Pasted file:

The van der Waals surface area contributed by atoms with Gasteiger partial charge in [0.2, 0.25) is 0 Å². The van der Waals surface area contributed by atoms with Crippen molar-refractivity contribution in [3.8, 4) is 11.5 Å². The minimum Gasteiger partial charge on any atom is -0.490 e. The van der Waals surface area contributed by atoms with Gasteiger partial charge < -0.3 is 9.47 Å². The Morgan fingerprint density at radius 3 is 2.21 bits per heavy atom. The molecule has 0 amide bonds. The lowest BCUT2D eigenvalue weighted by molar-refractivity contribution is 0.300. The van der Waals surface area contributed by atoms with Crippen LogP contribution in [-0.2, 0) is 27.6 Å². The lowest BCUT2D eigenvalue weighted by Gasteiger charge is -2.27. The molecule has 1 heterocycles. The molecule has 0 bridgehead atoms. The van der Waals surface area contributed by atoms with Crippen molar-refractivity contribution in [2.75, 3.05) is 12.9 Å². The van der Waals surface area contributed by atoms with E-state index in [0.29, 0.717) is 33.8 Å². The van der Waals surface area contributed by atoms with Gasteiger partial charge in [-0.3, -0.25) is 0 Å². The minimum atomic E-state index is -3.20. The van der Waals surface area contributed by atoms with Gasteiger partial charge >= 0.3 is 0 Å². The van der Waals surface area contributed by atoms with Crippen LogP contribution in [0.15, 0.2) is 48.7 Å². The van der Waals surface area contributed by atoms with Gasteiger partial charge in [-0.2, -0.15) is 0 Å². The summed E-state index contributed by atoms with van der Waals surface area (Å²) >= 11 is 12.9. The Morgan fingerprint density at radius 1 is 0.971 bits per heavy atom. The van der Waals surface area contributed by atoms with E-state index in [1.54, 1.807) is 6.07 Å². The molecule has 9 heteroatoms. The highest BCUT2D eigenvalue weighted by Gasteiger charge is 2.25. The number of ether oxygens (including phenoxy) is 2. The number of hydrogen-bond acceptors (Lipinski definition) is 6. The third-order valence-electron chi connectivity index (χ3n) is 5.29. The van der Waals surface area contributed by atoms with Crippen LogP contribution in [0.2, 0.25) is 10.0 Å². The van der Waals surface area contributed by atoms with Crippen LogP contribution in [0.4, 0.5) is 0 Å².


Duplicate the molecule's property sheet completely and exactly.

The van der Waals surface area contributed by atoms with Gasteiger partial charge in [0.2, 0.25) is 0 Å². The van der Waals surface area contributed by atoms with Crippen molar-refractivity contribution in [3.8, 4) is 11.5 Å². The minimum Gasteiger partial charge on any atom is -0.490 e. The van der Waals surface area contributed by atoms with Gasteiger partial charge < -0.3 is 9.47 Å². The Morgan fingerprint density at radius 3 is 2.21 bits per heavy atom. The molecule has 0 amide bonds. The lowest BCUT2D eigenvalue weighted by molar-refractivity contribution is 0.300. The van der Waals surface area contributed by atoms with Crippen LogP contribution in [-0.2, 0) is 27.6 Å². The lowest BCUT2D eigenvalue weighted by Gasteiger charge is -2.27. The molecule has 1 heterocycles. The molecule has 0 bridgehead atoms. The van der Waals surface area contributed by atoms with Crippen molar-refractivity contribution in [2.75, 3.05) is 12.9 Å². The van der Waals surface area contributed by atoms with E-state index in [0.29, 0.717) is 33.8 Å². The van der Waals surface area contributed by atoms with Gasteiger partial charge in [-0.3, -0.25) is 0 Å². The minimum atomic E-state index is -3.20. The van der Waals surface area contributed by atoms with Gasteiger partial charge >= 0.3 is 0 Å². The van der Waals surface area contributed by atoms with Crippen LogP contribution in [0.15, 0.2) is 48.7 Å². The van der Waals surface area contributed by atoms with Gasteiger partial charge in [-0.2, -0.15) is 0 Å². The summed E-state index contributed by atoms with van der Waals surface area (Å²) >= 11 is 12.9. The Morgan fingerprint density at radius 1 is 0.971 bits per heavy atom. The van der Waals surface area contributed by atoms with E-state index in [1.54, 1.807) is 6.07 Å². The molecule has 9 heteroatoms. The highest BCUT2D eigenvalue weighted by Gasteiger charge is 2.25. The number of ether oxygens (including phenoxy) is 2. The number of hydrogen-bond acceptors (Lipinski definition) is 6. The third-order valence-electron chi connectivity index (χ3n) is 5.29. The van der Waals surface area contributed by atoms with Crippen LogP contribution in [0.2, 0.25) is 10.0 Å². The van der Waals surface area contributed by atoms with Crippen LogP contribution in [0.4, 0.5) is 0 Å².